first and second confronting flanges rigidly secured to adjacent ends of said first and second tubular shells, respectively; one of said flanges having a plurality of equiangular spaced openings, the other of said flanges having a substantially larger plurality of equiangular spaced openings, selective ones of said larger plurality being adapted for alignment with each of said openings in said first flange in a substantial number of discrete angular orientations;

detachable means for rigidly securing together said first and second flanges through said aligned openings; the inner edge of said first flange at the junction with said first shell being formed with a bevel to define said annular recess; said recess having a generally triangular cross-section;

said gasket comprising an O-ring adapted to fit within said recess and to be compressed by said first and second flanges when rigidly secured to each other.

3. A multi-contact right angle electrical connector as in claim 2 and including:

a hollow cylindrical coupling surrounding said first tubular shell;

an annular ridge formed on the outer surface of said first shell;

said coupling being captured by said first flange and said annular ridge and arranged for limited motion therebetween; and

resilient means within said coupling normally urging said coupling toward said first flange.

second shell and adjacent said cable nut; said gasket being arranged to provide, when said cable nut is tightened, a hermetic seal around a jacket of a cable entering said connector through said cable nut.

Patent Citations
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Referenced by
Citing PatentFiling datePublication dateApplicantTitle
US3835443 *Apr 25, 1973Sep 10, 1974IttElectrical connector shield
US4343526 *Feb 6, 1980Aug 10, 1982Hobson Bros., Inc.Quick disconnect assembly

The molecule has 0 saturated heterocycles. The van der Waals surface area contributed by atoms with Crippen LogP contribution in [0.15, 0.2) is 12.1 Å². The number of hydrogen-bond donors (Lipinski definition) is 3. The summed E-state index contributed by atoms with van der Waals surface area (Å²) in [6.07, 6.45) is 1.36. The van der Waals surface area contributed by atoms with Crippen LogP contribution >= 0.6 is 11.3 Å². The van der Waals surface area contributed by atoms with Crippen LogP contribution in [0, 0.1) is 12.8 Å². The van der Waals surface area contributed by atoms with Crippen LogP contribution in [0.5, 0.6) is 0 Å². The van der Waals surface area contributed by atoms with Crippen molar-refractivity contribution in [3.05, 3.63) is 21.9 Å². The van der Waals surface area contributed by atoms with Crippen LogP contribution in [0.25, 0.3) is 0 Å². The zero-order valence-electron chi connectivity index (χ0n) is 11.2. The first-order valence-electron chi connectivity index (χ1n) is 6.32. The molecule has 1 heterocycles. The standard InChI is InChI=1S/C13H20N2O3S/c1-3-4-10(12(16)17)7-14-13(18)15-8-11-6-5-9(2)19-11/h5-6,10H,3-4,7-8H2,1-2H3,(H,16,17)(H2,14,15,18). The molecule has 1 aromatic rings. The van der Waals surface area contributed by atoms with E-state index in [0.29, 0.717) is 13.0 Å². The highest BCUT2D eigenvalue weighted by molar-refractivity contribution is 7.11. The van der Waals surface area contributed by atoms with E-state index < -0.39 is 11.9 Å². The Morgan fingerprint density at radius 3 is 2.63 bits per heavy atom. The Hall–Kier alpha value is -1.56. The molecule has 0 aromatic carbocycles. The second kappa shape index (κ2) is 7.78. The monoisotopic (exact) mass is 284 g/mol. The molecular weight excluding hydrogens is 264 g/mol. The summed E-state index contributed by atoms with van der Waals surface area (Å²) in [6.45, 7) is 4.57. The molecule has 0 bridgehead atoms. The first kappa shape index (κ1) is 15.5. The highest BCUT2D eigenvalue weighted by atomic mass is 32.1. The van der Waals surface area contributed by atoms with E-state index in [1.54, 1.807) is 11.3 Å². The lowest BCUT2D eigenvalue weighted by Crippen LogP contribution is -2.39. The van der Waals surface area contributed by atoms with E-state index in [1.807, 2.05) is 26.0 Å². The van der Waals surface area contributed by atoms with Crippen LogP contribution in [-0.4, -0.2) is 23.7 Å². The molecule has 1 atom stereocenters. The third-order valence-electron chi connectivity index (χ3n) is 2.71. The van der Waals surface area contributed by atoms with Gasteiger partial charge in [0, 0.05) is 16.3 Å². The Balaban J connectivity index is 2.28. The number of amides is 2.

US4468078 *Jul 28, 1982Aug 28, 1984The Bendix CorporationForwardly removable coupling ring for an electrical connector
US4536138 *Dec 28, 1984Aug 20, 1985Alsthom-AtlantiqueMotor-driven pump assembly which can be used under water
US4666228 *Sep 28, 1983May 19, 1987Pave Technology Co.Hermetic connector and method
US4676574 *May 20, 1986Jun 30, 1987Teleco Oilfield Services Inc.Explosion and flame proof electrical connector protective assembly
US4707046 *Jul 10, 1986Nov 17, 1987Liquidometer CorporationSafety breakaway electrical connector construction
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US6155875 *Apr 30, 1999Dec 5, 2000Mannesmann Vdo AgMulti-angle electrical connector
US6645006 *Jul 5, 2000Nov 11, 2003Mannesmann Vdo AgElectrical connector
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US6953359 *Jun 16, 2004Oct 11, 2005Sv MicrowaveHigh frequency RF connector
US7256349Aug 11, 2004Aug 14, 20073M Innovative Properties CompanyTelecommunications cable enclosure
US7268299Aug 26, 2004Sep 11, 20073M Innovative Properties CompanyTelecommunications cable enclosure
US7598457Jul 17, 2007Oct 6, 20093M Innovative Properties CompanyTelecommunications cable enclosure
US8071879Aug 8, 2007Dec 6, 20113M Innovative Properties CompanyTelecommunications cable enclosure
US20030060088 *Aug 30, 2002Mar 27, 2003Richard KochElectrical connector assembly
US20060032659 *Aug 26, 2004Feb 16, 20063M Innovative Properties CompanyTelecommunications cable enclosure
US20060034578 *Aug 11, 2004Feb 16, 2006Allen William GTelecommunications cable enclosure
US20070256848 *Jul 17, 2007Nov 8, 20073M Innovative Properties CompanyTelecommunications cable enclosure
CN104283013A *Oct 20, 2014Jan 14, 2015常州隆德电气有限公司Right-angle cable connector
EP0533496A1 *Sep 18, 1992Mar 24, 1993The Whitaker CorporationConnector with a variable direction strain relief
WO2006025926A1 *Jun 23, 2005Mar 9, 20063M Innovative Properties CompanyTelecommunications cable enclosure
Classifications
U.S. Classification439/319, 439/680, 174/86, 285/363
International ClassificationH01R13/00, H01R13/56
Cooperative ClassificationH01R13/562
European ClassificationH01R13/56A